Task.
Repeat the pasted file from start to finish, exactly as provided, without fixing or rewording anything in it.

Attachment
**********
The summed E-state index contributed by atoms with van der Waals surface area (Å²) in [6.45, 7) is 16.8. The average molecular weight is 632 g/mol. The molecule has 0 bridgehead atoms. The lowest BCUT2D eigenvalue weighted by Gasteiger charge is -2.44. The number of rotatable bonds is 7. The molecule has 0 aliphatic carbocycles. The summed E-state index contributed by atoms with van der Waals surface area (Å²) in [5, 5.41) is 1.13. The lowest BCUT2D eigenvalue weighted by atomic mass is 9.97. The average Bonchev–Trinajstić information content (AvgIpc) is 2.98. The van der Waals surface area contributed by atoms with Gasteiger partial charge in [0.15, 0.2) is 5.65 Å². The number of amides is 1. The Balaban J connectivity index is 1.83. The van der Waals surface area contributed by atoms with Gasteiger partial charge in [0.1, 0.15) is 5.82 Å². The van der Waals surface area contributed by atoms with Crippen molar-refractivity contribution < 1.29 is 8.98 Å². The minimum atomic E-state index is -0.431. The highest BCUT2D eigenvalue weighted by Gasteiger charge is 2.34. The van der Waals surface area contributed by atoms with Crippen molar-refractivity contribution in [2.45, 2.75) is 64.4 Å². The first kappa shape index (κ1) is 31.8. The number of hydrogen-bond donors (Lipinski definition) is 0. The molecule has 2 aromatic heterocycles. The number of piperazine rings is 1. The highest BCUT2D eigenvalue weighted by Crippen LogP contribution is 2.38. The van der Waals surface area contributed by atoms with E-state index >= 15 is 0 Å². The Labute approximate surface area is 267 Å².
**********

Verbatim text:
The summed E-state index contributed by atoms with van der Waals surface area (Å²) in [6.45, 7) is 16.8. The average molecular weight is 632 g/mol. The molecule has 0 bridgehead atoms. The lowest BCUT2D eigenvalue weighted by Gasteiger charge is -2.44. The number of rotatable bonds is 7. The molecule has 0 aliphatic carbocycles. The summed E-state index contributed by atoms with van der Waals surface area (Å²) in [5, 5.41) is 1.13. The lowest BCUT2D eigenvalue weighted by atomic mass is 9.97. The average Bonchev–Trinajstić information content (AvgIpc) is 2.98. The van der Waals surface area contributed by atoms with Gasteiger partial charge in [0.15, 0.2) is 5.65 Å². The number of amides is 1. The Balaban J connectivity index is 1.83. The van der Waals surface area contributed by atoms with Gasteiger partial charge in [0.1, 0.15) is 5.82 Å². The van der Waals surface area contributed by atoms with Crippen molar-refractivity contribution < 1.29 is 8.98 Å². The minimum atomic E-state index is -0.431. The highest BCUT2D eigenvalue weighted by Gasteiger charge is 2.34. The van der Waals surface area contributed by atoms with Crippen molar-refractivity contribution in [2.45, 2.75) is 64.4 Å². The first kappa shape index (κ1) is 31.8. The number of hydrogen-bond donors (Lipinski definition) is 0. The molecule has 2 aromatic heterocycles. The number of piperazine rings is 1. The highest BCUT2D eigenvalue weighted by Crippen LogP contribution is 2.38. The van der Waals surface area contributed by atoms with E-state index >= 15 is 0 Å². The Labute approximate surface area is 267 Å².